The first Academy Awards given for music in films, a practice that began in 1934, named only the head of the music department of the studio instead of the individual composer.
Max Steiner (see the first in this pair of blog posts), who wrote the music for King Kong (1933), was the head of the music department for RKO Pictures when his score for the 1935 film The Informer won that year, so technically he may have been the first composer to be named for the awards.
The first composer to receive an Oscar in his name only for an original film score was Erich Wolfgang Korngold. He won for the 1938 classic swashbuckler The Adventures of Robin Hood, starring Errol Flynn and Olivia de Havilland.
Like Steiner, Korngold was a child prodigy in Vienna. And yes, he was named for Mozart. He also had established himself as a composer at an early age. He wrote a ballet when he was 11 and an opera conducted by Bruno Walter when he was 19, and became a professor at the Vienna State Academy.
In 1934, Korngold went to Hollywood to work on the score of the film adaptation of Shakespeare's A Midsummer Night's Dream. Over the next four years, he’d travel between Vienna and Hollywood for work. Then in 1938, a Hitler-controlled Germany annexed Austria, preventing Korngold from returning to Vienna.
In the first Hollywood movie he worked on, he got attention for the quality of his music for the score of 1935 film A Midsummer Night's Dream. Felix Mendelssohn's music was used, but Korngold re-orchestrated it for the film.
It was, however, his music for Captain Blood from the the same year that set the seal on his prospects as a very successful composer in Hollywood. Captain Blood made Errol Flynn a star in this great sea adventure with a dashing hero and rousing music score:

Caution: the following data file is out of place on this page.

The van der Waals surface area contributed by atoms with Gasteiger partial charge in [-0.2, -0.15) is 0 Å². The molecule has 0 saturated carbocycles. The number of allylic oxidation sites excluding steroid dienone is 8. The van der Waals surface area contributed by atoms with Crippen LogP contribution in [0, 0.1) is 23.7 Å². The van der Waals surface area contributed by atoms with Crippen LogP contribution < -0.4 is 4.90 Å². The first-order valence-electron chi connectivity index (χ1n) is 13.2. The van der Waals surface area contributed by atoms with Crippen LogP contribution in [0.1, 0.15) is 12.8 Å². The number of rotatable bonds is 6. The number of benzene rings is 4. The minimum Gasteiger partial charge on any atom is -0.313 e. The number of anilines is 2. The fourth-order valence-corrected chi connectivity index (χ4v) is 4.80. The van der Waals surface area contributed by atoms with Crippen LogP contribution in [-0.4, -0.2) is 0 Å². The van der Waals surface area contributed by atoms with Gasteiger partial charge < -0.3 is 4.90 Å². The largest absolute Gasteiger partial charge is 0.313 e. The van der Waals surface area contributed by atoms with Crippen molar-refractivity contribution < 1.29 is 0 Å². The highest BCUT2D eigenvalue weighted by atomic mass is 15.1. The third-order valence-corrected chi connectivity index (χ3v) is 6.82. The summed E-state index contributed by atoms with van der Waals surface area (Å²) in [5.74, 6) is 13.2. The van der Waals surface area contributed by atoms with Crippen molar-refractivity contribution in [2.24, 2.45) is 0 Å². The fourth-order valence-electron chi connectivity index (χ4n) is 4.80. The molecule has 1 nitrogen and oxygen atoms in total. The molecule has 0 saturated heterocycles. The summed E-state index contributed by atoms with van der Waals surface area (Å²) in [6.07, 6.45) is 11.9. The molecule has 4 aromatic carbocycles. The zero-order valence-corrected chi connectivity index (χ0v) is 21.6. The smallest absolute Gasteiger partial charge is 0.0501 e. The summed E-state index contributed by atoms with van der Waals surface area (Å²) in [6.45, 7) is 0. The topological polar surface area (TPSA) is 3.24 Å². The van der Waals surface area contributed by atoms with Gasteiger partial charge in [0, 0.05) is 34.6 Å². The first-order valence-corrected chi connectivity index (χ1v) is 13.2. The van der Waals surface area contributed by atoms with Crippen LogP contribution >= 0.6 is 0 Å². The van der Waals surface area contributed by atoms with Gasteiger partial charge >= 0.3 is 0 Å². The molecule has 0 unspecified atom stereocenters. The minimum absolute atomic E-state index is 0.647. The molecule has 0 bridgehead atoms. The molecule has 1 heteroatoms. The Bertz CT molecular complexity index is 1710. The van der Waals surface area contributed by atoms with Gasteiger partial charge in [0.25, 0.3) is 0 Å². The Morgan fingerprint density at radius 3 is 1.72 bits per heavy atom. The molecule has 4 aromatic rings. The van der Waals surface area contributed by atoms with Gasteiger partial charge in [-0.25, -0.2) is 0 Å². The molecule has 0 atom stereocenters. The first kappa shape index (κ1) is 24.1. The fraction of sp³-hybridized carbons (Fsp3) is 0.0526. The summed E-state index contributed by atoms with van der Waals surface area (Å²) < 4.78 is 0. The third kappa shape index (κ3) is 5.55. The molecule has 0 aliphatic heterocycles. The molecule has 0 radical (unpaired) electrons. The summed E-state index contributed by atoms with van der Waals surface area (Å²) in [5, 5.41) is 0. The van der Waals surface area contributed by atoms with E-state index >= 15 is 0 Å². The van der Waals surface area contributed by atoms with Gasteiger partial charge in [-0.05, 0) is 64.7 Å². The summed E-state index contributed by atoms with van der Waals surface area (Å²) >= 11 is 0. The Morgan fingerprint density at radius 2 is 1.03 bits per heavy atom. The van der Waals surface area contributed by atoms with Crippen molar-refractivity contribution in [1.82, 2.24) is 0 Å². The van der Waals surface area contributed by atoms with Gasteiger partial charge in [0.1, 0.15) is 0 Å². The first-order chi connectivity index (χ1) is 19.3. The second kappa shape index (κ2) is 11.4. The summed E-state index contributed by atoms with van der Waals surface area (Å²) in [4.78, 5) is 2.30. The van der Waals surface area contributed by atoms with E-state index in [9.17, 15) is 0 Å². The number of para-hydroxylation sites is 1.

The score Korngold wrote for the film Anthony Adverse won an Oscar in 1936, but not in his own name. It was still the head of the music department who received the credit.
In 1938, The Adventures of Robin Hood was an even bigger success than Captain Blood, again with Flynn as the hero and a music score that won an Oscar for Korngold:
Korngold went on to write music for more classic films featuring Errol Flynn, including The Private Lives of Elizabeth and Essex and The Sea Hawk, and many other films.
In 1945, as if to confirm his seriousness as a composer, Korngold wrote a concert work that has become a mainstay of the repertoire, the Violin Concerto in D. It premiered in 1947, performed by Jascha Heifetz, and uses melodies from some of Korngold's earlier film scores to great effect.
Erich Wolfgang Korngold, Franz Waxman and Max Steiner were three of the great composers during what has been called the "Golden Age of Hollywood"—the period from the end of the 1920s and silent films through the 1950s, when television became the dominant entertainment medium.
For a time, all three of these fine composers even worked together at the same studio, Warner Bros. What a great era for movies and for music in movies.
My love of movies started with those old classic films on TV, and I still enjoy going back to them again and again.
Notes: A previous version of this post incorrectly stated that Erich Wolfgang Korngold, Franz Waxman and Max Steiner worked together at MGM. The three composers worked together at Warner Bros.
The previous version also stated that Korngold settled in California in 1934. While he split his time between Vienna and Hollywood starting in 1934, he didn’t permanently relocate to California until 1938.